Editor's note: Igboeli Arinze, the coordinator for media, Senator Andy Uba Governorship Campaign Organisation, and zonal publicity secretary APC Anambra Central Senatorial District, writes on the chances of the APC governorship candidate in the forthcoming governorship election in the state, arguing that the outgoing government if Willie Obiano has failed.
As a number of Ndi Anambra get set to elect a new helmsman come November 6th, 2021, it surely is the intention of the ordinary Anambrarian that whosoever emerges as the winner will lead the state away from the brink it surely has found itself unto the state of promise our founding fathers surely dreamed about when Anambra was created.
Today, Ndi Anambra will surely agree that all is not well within the state, not with the numerous dysfunctions the state seems to be observing despite boasting of the best in terms of its human capacity and resources. The advancements long made by past administrations have been discontinued by this present one, this then should force Ndi Anambra unto the understanding that this election is about the great stakes in the balance.
For Senator Andy Uba it is indeed crunch time as he seeks to occupy a seat he once was an occupant of, having served as a senator for eight years, Uba who is the candidate of the All Progressives Congress (APC) will once again square off with familiar faces in his bid to become governor.
For Uba, the stakes are indeed great, and they border on a number of issues many in Anambra hold dear to their hearts. These issues though they are thorny as well as are knotty in nature, do not seem to come with easy and rocket science-like solutions rather they will require a combination of creative thinking, political will, and a number of institutions to fix such issues.
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So while Anambra is wallowing in its greatest experience of a deficit in infrastructure, with Governor Obiano reversing much the gains of past administrations, while our educational system sits in immense atrophy and as healthcare, the civil service, and unemployment of our youths can all collectively be termed as seriously sick and without any hope for succor, then we can understand the issues. I may double down to commercial activities in the state and burrow into the security morass presently faced within the state or talk about the decay in the transportation sector, summing up with the fact that in Anambra, it is broken!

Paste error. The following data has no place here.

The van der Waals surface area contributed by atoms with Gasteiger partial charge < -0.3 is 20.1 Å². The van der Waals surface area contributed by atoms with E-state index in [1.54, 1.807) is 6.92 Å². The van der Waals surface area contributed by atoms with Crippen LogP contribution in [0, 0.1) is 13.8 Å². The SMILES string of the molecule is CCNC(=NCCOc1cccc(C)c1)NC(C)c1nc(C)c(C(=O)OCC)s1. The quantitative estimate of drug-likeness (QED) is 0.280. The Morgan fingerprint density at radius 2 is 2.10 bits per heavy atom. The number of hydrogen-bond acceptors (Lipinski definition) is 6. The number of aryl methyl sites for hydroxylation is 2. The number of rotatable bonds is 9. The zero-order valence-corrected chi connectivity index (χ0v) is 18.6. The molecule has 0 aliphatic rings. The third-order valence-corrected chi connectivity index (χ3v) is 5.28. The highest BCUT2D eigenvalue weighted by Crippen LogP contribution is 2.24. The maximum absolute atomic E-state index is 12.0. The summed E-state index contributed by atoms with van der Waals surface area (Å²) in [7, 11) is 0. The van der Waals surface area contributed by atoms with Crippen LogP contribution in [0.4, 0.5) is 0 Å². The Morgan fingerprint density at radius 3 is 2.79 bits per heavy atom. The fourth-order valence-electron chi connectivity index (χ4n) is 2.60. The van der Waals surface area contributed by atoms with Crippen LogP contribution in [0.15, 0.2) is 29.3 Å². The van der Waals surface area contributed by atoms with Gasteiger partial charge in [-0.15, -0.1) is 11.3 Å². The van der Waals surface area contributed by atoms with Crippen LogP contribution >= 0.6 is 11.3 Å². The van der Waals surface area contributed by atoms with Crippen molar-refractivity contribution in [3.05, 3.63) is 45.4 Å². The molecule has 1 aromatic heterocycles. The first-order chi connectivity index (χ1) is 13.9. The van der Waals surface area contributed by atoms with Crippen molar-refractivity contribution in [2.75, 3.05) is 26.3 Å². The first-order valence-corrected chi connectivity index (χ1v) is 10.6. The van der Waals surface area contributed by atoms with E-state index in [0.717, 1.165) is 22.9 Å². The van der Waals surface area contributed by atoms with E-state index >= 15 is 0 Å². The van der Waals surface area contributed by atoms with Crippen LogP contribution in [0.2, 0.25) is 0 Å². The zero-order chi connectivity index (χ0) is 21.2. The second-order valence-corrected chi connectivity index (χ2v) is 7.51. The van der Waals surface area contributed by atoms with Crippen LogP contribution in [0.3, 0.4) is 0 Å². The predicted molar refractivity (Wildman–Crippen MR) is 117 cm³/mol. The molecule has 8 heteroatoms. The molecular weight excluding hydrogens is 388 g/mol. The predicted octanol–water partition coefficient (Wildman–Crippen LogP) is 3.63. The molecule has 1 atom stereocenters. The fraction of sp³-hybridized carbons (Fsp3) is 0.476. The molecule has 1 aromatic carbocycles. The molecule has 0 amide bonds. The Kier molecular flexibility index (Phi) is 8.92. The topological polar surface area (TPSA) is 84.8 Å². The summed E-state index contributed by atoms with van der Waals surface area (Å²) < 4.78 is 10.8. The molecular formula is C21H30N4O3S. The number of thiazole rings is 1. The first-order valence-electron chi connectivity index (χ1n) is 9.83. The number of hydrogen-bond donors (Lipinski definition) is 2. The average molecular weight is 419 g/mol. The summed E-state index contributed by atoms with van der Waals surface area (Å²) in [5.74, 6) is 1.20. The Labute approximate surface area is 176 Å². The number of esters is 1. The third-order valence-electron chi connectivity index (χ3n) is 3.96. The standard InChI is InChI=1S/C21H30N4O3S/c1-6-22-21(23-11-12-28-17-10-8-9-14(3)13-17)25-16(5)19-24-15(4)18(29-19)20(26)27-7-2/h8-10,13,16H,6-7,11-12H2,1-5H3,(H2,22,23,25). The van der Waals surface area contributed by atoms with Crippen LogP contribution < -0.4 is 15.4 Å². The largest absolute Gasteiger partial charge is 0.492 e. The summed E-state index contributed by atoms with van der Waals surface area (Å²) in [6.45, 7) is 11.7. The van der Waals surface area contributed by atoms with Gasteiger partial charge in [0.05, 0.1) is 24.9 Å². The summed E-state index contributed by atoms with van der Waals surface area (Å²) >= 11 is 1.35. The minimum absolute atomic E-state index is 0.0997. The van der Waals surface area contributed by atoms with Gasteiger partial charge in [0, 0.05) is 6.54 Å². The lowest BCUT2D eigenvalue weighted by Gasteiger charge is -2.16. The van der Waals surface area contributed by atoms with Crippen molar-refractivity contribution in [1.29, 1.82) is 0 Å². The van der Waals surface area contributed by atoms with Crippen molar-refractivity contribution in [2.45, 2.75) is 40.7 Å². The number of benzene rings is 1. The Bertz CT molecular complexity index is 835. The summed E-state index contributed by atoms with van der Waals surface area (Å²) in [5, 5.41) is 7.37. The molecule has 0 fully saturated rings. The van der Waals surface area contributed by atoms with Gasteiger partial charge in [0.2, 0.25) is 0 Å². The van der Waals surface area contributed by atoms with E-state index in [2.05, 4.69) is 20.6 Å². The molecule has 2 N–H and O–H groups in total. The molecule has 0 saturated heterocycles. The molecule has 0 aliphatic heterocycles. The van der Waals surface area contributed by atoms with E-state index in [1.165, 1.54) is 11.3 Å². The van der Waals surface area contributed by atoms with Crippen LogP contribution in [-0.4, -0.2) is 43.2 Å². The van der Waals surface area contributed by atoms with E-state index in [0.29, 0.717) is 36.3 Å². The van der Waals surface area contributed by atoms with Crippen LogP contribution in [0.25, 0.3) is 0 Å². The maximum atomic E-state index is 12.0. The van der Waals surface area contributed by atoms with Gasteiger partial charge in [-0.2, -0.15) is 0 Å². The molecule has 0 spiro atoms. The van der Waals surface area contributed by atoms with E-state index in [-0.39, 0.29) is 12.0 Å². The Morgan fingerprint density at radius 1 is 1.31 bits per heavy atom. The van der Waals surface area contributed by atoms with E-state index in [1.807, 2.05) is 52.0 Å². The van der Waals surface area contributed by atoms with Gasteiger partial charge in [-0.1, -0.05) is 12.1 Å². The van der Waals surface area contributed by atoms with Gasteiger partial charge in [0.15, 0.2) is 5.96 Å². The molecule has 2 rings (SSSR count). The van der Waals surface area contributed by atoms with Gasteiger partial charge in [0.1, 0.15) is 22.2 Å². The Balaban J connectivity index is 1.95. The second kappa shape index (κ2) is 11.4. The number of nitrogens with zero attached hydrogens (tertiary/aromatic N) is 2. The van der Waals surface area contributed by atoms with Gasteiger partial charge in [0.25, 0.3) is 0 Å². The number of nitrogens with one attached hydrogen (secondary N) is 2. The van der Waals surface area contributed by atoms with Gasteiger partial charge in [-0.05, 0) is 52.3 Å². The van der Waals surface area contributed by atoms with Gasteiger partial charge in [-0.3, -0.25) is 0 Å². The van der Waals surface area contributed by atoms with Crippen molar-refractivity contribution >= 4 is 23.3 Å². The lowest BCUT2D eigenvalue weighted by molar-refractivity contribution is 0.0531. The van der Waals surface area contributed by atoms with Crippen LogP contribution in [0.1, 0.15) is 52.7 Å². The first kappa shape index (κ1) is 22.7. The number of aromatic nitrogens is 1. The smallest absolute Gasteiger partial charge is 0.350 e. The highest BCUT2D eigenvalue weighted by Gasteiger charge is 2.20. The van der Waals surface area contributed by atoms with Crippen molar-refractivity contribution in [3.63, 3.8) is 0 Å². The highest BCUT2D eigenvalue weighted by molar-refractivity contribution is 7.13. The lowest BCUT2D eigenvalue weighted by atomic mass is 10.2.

That is not all, the state has lost all forms of competitiveness which were initially earned by past administrations. In a peer review with a number of sister states across Nigeria, Anambra under Obiano has lagged behind, most alarming is that it has fallen behind states it ought to ordinarily do better than.
Why should Anambra celebrate a poverty level of 14.8% behind states like Oyo and Ogun states? For example, Anambra's debt stock as of 2015 stood at N3.5billion, today it stands at N59.7billion growing by 1,600 percent. Why should Anambra have a higher number of out-of-school children than states like Cross River, Kwara, and Abia despite the acclaimed huge budgeted outlays in education? Something is wrong somewhere!
Why has the state dropped from its sterling performance in national examinations? Why has the budgetary outlay for its state educational institutions dropped by 9 percent consecutively, particularly our state tertiary educational institutions? Why has the budget for Chukwuemeka Odumegwu Ojukwu University dropped despite the institution's improvement in ranking?
Where are the billions of naira allegedly invested in 'security' projects and programmes which came in series; 'Kpochapu I' and 'Kpochapu II.' Likewise, it is alleged that the governor took home a huge chunk of funds running into billions as security votes. Where are those votes or funds?
One then would have expected that with such humongous splurge of funds into security, Anambra would have become a haven for peace and tranquility, but this was not to be as the state has been at the receiving end of a number of crisis fostered by insecurity.
Where are the CCTV cameras purchased with state funds and launched with such opulent fanfare? Why are such cameras not deployed now that the state is immersed in this conundrum? Where are Obiano's bragging rights of Anambra as the safest state under his watch? Where then does the huge security vote go to? Why are states with fewer withdrawals as security votes doing better than Anambra?
Away from insecurity, let us pitch our focus to a number of other issues, pray, tell, where are the numerous Memorandum of Understanding deals signed by our state government in the last eight years? Where are the hard currencies gotten from the Ugwu and Onugbu exports as well as the Anambra rice miracles?
These are the issues Senator Uba will be coming to address, God-willing his election as governor. A glimpse into Senator Uba's manifesto will give a double assurance even to the hard-nosed voter who may ask if there is anything good that can come out of Anambra's politics.
For Senator Andy Uba, the challenges are there but then as someone who has repeatedly interacted with him, he is coming prepared, much more prepared than his critics think or seek to attribute to him, so that in his desire to govern and leave Anambra better than how he met it, it would not be a bridge too far.
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